The Apple iPad 3, according to the latest rumors, will come in two versions, 16GB or 32GB, according to DigiTimes, which points to information from upstream supply chain sources. Less expected, the report adds that Apple during its scheduled March 7 event, will also introduce an 8GB version of the iPad 2, to help it "defend against Windows 8-based tablet PCs."
In a separate March 1 report, the Taipei-based DigiTimes added that Apple has lowered the price of both iPad 2 models by $50, to $450 and $550though as of 11 a.m. in New York, the price on the Apple site had yet to budgeand that the 8GB iPad will retail for between $349 and $399, a price that "should place even more pressure on non-Apple tablet PC players."
Apple's tablet empire has inspired a market full of knockoffs and thoughtfully inspired designs, both categories of which have nearly all run Android. While the iPad continues to dominate, pricing has been a main determinant among non-Apple devices, with the fire sale of Hewlett-Packard's $99 TouchPad causing such a frenzy that HP was actually made to turn back on the conveyor belts and build more, in order to meet sales promises.
Over the holiday season, Amazon enjoyed significant sales with its relatively low-priced Kindle Firelow, at $199, relative to tablets such as the Samsung Galaxy Tab 10.1, which as of January ranged from $530 to $630, or the Motorola Xoom, which in December ranged from $530 to $730. Barnes & Noble has since lowered its Nook tablet price by $50 to $199.
Kindle tablets have been unique iPad competitors in that Amazon takes a hit on the hardware end, so confident is it in its ability to drive profits through the considerable access it offers to media content.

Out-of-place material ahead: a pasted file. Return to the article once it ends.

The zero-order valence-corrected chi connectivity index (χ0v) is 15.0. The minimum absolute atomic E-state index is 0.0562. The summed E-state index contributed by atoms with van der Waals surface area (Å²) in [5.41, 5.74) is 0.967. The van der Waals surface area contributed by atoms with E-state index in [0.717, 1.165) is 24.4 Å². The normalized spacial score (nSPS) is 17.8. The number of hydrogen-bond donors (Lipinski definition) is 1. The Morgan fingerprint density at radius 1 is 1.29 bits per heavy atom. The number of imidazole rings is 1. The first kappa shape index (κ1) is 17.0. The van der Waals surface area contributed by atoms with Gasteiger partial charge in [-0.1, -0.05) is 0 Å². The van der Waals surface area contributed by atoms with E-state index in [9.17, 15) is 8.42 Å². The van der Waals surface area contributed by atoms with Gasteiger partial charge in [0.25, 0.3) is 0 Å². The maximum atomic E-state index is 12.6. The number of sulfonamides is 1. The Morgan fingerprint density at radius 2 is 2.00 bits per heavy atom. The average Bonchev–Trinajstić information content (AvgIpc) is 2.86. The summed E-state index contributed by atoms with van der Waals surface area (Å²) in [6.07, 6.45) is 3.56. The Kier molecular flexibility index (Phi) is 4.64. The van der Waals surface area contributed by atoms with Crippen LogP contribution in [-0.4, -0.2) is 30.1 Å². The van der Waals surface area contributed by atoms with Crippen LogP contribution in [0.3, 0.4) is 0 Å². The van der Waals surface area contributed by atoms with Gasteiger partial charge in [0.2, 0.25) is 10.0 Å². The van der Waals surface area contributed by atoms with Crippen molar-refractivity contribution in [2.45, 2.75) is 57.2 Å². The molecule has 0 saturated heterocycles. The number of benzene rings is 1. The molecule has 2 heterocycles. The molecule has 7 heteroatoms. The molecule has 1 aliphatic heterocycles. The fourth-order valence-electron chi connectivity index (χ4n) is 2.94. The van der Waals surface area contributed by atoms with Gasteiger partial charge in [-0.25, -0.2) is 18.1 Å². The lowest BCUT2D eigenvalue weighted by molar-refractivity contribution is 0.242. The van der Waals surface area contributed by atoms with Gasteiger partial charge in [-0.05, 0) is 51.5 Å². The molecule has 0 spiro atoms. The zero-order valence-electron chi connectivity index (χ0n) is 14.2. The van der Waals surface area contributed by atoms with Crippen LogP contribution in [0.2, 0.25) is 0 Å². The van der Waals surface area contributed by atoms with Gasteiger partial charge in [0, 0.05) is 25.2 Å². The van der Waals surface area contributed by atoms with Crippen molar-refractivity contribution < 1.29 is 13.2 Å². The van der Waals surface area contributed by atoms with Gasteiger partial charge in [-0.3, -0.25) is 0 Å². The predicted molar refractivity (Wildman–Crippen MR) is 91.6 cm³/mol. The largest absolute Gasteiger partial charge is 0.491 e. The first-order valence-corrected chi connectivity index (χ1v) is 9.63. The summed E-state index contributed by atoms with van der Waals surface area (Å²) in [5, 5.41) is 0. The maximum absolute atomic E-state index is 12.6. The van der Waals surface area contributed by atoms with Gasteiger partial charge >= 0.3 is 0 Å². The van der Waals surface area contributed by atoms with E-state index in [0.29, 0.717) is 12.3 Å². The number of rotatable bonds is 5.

Microsoft, appealing to its long-time base, is expected to prove a notable competitor in its own right, with tablets running Windows 8. On Feb. 29, it offered a beta version of the OS, which is expected to arrive later this year, with features comfortably familiar to longtime Microsoft users while also offering a robust, "no compromises" user experience.
There will be a strong connection to the cloud and cloud-benefitting features, a wide variety of apps and a start screen that can switch, with a single click, between a modern layout with colorful tiles and the "old-style" desktop interface.
While Apple, as ever, remains tight-lipped about what it has in store. Analysts, the media and other unnamed sources, however, have predicted that the iPad 3 will also include a much faster processor; have the ability to operate across all carrier networks; feature an improved display, often called a Retina Display; run Siri; maintain a $500 price point and come in a 7-inch version.
Extensive analysis of Apple's invitation to its March 7 event, by a number of sites, suggests the iPad 3 may also do away with its home button and that Apple may also introduce Apple TV 3 at the event.
The teasing lines on the Apple invite: "We have something you really have to see. And touch."